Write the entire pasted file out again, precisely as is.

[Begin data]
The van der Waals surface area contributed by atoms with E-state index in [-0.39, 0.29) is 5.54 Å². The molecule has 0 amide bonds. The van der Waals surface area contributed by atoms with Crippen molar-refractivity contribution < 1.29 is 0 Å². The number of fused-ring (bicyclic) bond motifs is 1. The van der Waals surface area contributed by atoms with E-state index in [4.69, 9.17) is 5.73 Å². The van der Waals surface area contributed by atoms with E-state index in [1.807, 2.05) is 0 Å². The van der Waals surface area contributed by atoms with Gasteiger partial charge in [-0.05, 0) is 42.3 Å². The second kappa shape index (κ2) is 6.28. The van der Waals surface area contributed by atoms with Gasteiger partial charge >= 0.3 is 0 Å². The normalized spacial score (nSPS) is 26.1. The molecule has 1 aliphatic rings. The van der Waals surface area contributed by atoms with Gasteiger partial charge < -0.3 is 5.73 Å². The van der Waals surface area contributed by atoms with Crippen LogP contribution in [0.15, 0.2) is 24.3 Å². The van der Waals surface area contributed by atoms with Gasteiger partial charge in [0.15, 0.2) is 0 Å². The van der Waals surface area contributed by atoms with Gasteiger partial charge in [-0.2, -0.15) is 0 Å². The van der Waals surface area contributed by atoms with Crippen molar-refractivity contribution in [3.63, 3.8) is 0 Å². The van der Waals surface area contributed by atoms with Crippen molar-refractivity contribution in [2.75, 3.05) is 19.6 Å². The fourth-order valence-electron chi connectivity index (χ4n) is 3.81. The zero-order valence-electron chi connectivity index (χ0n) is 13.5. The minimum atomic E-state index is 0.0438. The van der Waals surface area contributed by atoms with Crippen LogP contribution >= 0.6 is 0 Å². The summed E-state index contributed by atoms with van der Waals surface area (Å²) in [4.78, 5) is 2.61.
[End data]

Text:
The van der Waals surface area contributed by atoms with E-state index in [-0.39, 0.29) is 5.54 Å². The molecule has 0 amide bonds. The van der Waals surface area contributed by atoms with Crippen molar-refractivity contribution < 1.29 is 0 Å². The number of fused-ring (bicyclic) bond motifs is 1. The van der Waals surface area contributed by atoms with E-state index in [4.69, 9.17) is 5.73 Å². The van der Waals surface area contributed by atoms with E-state index in [1.807, 2.05) is 0 Å². The van der Waals surface area contributed by atoms with Gasteiger partial charge in [-0.05, 0) is 42.3 Å². The second kappa shape index (κ2) is 6.28. The van der Waals surface area contributed by atoms with Gasteiger partial charge >= 0.3 is 0 Å². The normalized spacial score (nSPS) is 26.1. The molecule has 1 aliphatic rings. The van der Waals surface area contributed by atoms with Gasteiger partial charge < -0.3 is 5.73 Å². The van der Waals surface area contributed by atoms with Crippen LogP contribution in [0.15, 0.2) is 24.3 Å². The van der Waals surface area contributed by atoms with Gasteiger partial charge in [0.15, 0.2) is 0 Å². The van der Waals surface area contributed by atoms with Gasteiger partial charge in [-0.2, -0.15) is 0 Å². The van der Waals surface area contributed by atoms with Crippen molar-refractivity contribution in [3.63, 3.8) is 0 Å². The van der Waals surface area contributed by atoms with Crippen molar-refractivity contribution in [2.75, 3.05) is 19.6 Å². The fourth-order valence-electron chi connectivity index (χ4n) is 3.81. The zero-order valence-electron chi connectivity index (χ0n) is 13.5. The minimum atomic E-state index is 0.0438. The van der Waals surface area contributed by atoms with Crippen LogP contribution >= 0.6 is 0 Å². The summed E-state index contributed by atoms with van der Waals surface area (Å²) in [4.78, 5) is 2.61.